Exhibition text
“Rue de Patine” (the patina of the streets) is a visual celebration of the French Quarter in New Orleans. A rich diverse history and the ability to adapt and survive has served its people well for many centuries.
Every wall, door, sidewalk and street is a kaleidoscope of colors and textures. This patina is a source of great pride to the natives (rather like someone being proud of a scar on their body.) 
Layer upon layer of character is exhibited on an ever-changing canvas. Structures that have survived hurricanes, floods, fires and other catastrophes proudly stand as a fitting testimony to the survival of a unique people.
Caribbean hues boldly mix with Spanish and French architecture: an amazing collision of cultures, like some amazing Creole technicolor dream.
You may initially dismiss these exhibition images as simply fragments of ordinary objects,
but you are invited to look deeper to find an abstract emotional beauty – intimate portraits of an extraordinary people and their breathtaking home.

Technical data
All images obtained digitally with a Pentax K20D camera and Pentax lenses, Velbon carbon fiber tripod with Manfrotto ball head.
Images captured in 14.6MP RAW format. Absolutely no filters, cropping or manipulations of any kind (other than resizing the original 23MB files down to an online-viewable JPG format.)
HDR images joined with Photomatrix Pro 4.0.2 software.

Print sales
Contact the artist: printsales@robertmiller.org

View Robert Miller's other French Quarter (black & white large format) exhibition:  Patina & Obituaries of the Vieux Carre

A brief history of The French Quarter
Founded as a military-style grid of seventy squares in 1718 by French Canadian naval officer Jean Baptiste Bienville, the French Quarter of New Orleans has charted a course of urbanism for parts of four centuries.
In 1762 the indifferent Louis XV transferred Louisiana to his Bourbon cousin Charles III of Spain. Emboldened by a period of Spanish vacillation in taking power, Francophile colonists staged a revolution in 1768, summarily squelched by Alejandro O'Reilly with a firing squad at the Esplanade fort. Spanish rule lasted for four decades, imparting a legacy of semi-fortified streetscapes, common-wall plastered brick houses, and walled courtyards used as gardens and utility spaces with separate servants' quarters and kitchens. Olive oil cooking and graceful wrought iron balconies, hinges and locks in curvilinear shapes, and strong vestiges of civil law remain from the Spanish presence. After great fires of 1788 and 1794, the Cabildo or town hall, Presbytere or priests' residence, and ironically the "French" Market, arose to take a permanent place in French Quarter history.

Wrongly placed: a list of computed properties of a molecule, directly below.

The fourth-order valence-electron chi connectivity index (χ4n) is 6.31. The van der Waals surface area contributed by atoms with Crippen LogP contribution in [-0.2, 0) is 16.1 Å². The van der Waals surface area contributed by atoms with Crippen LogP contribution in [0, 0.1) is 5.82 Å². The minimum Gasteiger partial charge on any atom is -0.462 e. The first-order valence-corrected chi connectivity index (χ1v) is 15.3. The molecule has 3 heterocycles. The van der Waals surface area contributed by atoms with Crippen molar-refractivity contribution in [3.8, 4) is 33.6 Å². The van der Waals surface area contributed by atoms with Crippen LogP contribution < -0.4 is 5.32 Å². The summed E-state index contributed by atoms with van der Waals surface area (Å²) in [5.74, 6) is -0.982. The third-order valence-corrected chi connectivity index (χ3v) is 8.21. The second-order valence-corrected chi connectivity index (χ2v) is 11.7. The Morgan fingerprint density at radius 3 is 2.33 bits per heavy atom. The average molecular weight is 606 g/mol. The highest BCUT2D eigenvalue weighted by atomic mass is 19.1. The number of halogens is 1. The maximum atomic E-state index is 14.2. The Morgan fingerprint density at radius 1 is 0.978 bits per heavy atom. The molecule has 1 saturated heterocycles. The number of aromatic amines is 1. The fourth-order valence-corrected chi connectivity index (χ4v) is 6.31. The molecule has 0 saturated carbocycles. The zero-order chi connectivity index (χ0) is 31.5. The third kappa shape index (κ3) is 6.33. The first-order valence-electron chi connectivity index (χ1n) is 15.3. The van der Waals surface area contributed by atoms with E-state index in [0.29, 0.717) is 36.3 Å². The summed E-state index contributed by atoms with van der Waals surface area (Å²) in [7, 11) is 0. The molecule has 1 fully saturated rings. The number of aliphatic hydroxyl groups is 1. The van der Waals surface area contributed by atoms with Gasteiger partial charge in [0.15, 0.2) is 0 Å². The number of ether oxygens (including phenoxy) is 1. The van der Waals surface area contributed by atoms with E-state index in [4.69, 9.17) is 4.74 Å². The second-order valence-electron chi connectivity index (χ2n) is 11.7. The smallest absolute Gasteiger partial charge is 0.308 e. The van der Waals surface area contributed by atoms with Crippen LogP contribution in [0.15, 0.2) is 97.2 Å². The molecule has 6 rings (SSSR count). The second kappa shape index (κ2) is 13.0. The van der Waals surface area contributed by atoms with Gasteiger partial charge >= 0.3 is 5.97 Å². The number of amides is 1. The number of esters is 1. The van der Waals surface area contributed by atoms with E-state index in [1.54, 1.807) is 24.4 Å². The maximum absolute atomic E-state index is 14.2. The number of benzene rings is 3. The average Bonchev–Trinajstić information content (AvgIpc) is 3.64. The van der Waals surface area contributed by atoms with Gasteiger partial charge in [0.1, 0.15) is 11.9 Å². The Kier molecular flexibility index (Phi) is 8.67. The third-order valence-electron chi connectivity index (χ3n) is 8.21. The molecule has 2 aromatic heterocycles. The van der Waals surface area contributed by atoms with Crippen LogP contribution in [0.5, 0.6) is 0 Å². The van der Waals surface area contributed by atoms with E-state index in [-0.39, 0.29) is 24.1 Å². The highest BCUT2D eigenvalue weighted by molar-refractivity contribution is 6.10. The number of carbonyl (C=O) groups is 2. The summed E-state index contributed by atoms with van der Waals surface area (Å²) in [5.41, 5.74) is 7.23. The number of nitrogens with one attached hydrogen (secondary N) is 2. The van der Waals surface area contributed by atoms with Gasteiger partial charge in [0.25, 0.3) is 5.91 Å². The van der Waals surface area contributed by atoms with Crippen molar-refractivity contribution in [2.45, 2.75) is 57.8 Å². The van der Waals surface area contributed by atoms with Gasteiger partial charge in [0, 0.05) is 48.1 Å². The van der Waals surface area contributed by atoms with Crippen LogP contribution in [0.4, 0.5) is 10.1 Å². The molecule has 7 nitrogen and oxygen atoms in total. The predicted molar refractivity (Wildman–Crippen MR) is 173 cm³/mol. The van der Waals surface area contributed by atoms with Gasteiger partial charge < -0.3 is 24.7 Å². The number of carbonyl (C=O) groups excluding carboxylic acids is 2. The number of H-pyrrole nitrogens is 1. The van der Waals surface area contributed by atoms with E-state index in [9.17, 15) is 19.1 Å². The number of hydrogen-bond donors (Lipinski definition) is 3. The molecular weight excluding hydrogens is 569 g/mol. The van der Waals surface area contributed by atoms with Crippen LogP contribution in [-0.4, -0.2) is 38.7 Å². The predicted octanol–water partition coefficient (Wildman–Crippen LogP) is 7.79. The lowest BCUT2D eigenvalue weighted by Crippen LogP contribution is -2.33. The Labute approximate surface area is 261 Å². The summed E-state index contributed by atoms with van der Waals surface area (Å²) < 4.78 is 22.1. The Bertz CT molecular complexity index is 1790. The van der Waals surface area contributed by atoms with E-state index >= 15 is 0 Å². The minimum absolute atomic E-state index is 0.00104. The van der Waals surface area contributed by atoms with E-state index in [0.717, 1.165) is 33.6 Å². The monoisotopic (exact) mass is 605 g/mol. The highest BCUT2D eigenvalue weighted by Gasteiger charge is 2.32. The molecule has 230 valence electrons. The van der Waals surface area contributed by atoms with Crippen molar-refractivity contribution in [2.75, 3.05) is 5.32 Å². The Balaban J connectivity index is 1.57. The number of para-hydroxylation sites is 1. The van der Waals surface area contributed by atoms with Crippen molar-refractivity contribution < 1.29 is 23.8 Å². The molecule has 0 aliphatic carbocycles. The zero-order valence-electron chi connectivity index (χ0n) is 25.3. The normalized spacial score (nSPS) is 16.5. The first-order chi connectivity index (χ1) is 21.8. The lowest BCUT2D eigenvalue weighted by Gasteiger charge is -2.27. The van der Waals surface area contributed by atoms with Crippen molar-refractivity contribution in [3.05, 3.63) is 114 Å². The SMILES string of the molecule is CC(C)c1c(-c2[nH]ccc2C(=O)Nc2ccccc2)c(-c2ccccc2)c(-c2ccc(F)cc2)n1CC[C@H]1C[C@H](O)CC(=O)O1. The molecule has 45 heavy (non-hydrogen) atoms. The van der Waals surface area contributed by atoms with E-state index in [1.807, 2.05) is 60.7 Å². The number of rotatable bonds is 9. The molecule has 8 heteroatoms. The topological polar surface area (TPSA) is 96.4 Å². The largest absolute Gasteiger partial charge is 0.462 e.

The 1803 Louisiana Purchase, signed within the elegant salon of the Cabildo, transferred the colony to the United States, inaugurating an era of prosperity. American culture made slow inroads, largely owing to the arrival of 10,000 refugees of the French and Haitian Revolutions and Napoleonic wars. The "glorious victory" of the 1815 Battle of New Orleans, led by Indian fighter and future president Andrew Jackson over numerically superior British forces, fixed loyalty to the American nation. The French Quarter's golden era followed as cotton, sugar and steamboats poured into the city. American, Irish, German, African and "Foreign French" immigrants swelled the population, creating a heterogeneous matrix of culture, language, religion and cuisine.
Civil War and Reconstruction, played out politically on the streets of the French Quarter, put an end to prosperity and inaugurated a tug of war between reform and machine factions as the Old Square declined. Creoles moved to Esplanade and later Uptown, and famine-driven Sicilian immigrants found cramped lodging in the grand spaces of French Quarter mansions of the 1890s. The 1900 birth of jazz in nearby Storyville nurtured musical legends Jelly Roll Morton, Louis Armstrong, Buddy Bolden, King Oliver, Bunk Johnson, Nick LaRocca, and other jazz and ragtime greats. By 1920 the legacy of a storied past first celebrated by George Washington Cable and Lafcadio Hearn in the 1880s attracted writers and artists in increasing numbers. William Faulkner, Sherwood Anderson, Tennessee Williams and Truman Capote were among American writers attracted to the French Quarter for its freewheeling urbanism, quaint surroundings and creative stimulus, even as the building stock declined.
1936 marked the onset of regulatory controls in the form of the state-sanctioned Vieux Carré Commission. Residents dug in to preserve the quaint and distinctive character of the old Quarter as art galleries and antique stores sprouted on Royal Street and brassy Dixieland-style jazz flourished in Bourbon Street nightclubs and strip joints. By 1960, with traditional jazz in decline, Preservation Hall emerged to serve beleaguered musicians. Here Sweet Emma Barrett and other traditional and largely African-American musicians found appreciative and sober audiences. Today, these and other preservation battles are the order of the day as increasing pressure from a tourist-driven economy lures some 10 million visitors annually to the time and foot-worn streets of the Vieux Carré.